Interview with Biochemical Neuroscientist Prof. Hilal Lashuel (Part 2)

Below is part 2 of my interview with Prof. Hilal Lashuel on the Need to Embrace Complexity and Revisit the Pathology of Neurodegenerative Diseases. Click here to read part 1 on Why a Patient-Centered Approach to Research and Reform of the Academic Incentive and Reward Systems are Essential to Advancing Translational Research.


Are all protein misfolding diseases similar (HD, PD, AD)? How might solving one help us solve the others?

Yes and No. These diseases affect different brain regions and manifest distinct clinical symptoms and pathologies. Moreover, diseases such as HD, PD or AD are not single entity diseases and individuals affected by these diseases experience the disease and respond to therapies differently. That said, it is clear that there are many striking similarities and shared molecular mechanisms and pathways that underpin the pathogenesis of these diseases. For example, protein misfolding and aggregation plays a central role in the pathogenesis of AD, PD, HD, and other neurodegenerative diseases. Despite the large differences in terms of sequence, structure and cellular properties of the proteins associated with each disease, they exhibit similar behavior when it comes to how they aggregate, induce toxicity and/or spread pathology in the brain. Furthermore, increasing evidence suggests that there are common cellular mechanisms and pathways for regulating protein aggregation and responding to cellular stress and toxicity induced by proteins linked to the different neurodegenerative diseases.  Therefore, I believe strongly that unraveling the mystery of one of these neurodegenerative diseases will undoubtedly have tremendous impact and open new opportunities to help us understand and treat other neurodegenerative disease. This is why in our group we work on all three diseases (PD, HD and AD) and try to cover as much ground as possible by leveraging the advantages offered by the proteins, pathways and animal models of each of these diseases.

What do you think of the argument that deleterious alpha-synuclein accumulations might be an effect rather than a cause of synucleinopathies like PD?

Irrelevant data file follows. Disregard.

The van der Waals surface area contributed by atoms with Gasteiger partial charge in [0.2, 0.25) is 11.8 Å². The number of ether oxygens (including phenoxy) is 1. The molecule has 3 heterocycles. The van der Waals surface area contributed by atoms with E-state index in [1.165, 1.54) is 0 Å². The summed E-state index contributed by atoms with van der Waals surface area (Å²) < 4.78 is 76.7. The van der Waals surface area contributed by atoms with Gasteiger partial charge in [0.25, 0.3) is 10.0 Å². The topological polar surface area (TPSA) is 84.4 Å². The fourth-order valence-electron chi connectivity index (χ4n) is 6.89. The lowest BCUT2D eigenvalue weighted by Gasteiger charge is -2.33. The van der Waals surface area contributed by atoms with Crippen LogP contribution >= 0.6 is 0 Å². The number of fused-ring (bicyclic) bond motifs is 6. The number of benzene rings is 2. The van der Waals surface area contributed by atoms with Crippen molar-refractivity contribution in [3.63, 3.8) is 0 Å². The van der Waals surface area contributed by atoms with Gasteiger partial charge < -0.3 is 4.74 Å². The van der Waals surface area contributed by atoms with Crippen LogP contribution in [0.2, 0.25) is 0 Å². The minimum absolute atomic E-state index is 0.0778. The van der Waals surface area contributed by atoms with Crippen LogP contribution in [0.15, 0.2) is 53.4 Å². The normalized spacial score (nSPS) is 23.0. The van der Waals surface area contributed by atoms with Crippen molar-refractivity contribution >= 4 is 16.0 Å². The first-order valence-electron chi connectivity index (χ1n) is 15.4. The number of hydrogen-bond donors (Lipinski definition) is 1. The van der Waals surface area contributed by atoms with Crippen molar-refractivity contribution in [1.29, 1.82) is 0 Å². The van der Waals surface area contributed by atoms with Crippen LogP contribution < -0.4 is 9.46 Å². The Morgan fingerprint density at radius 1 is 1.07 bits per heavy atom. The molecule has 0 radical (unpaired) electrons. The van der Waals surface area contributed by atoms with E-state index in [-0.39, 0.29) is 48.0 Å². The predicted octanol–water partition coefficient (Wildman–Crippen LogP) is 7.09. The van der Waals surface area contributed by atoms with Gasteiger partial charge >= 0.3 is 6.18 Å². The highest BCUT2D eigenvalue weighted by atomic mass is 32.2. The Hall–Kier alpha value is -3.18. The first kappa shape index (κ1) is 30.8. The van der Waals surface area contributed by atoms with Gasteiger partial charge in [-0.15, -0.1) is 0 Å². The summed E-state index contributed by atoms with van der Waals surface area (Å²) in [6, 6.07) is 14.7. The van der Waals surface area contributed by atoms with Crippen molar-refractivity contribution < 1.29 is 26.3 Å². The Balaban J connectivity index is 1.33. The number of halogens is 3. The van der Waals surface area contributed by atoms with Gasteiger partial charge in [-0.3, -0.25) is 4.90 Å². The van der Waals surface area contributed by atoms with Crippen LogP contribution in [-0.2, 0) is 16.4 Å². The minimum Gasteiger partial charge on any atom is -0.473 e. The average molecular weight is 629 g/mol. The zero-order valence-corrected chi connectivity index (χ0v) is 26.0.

Personally, I am not married to any specific hypothesis and I am willing to reconsider my position on the basis of the scientific evidence.  In the case of alpha-synuclein, the genetics (gene mutations and duplications) and the pathology tell us that changes in alpha-synuclein levels and the process of alpha-synuclein aggregation plays a central role in the disease. While it is also true that different aggregate forms of alpha-synuclein are toxic to the cells, it is also true, and we have recent data from our lab that supports this, that neurons could accumulate large amounts of aggregates without any noticeable or “measurable” deleterious effects.  There is evidence for toxic, benign and protective effects of alpha-synuclein aggregation. I believe that part of the problem is the oversimplification of this process and the wishful thinking that there is a single toxic entity or mechanism of toxicity. Of course this is also driven by the fact that the complexity of the disease, and the possibility of multiple mechanisms of toxicity, makes things more complicated for the pharmaceutical industry, which can’t afford to wait for us to reconcile all the different hypotheses. Unfortunately, today it is also much easier to publish data that fits existing hypotheses than data that illustrates the complexity of these diseases or that cannot be explained by the existing hypotheses and working models.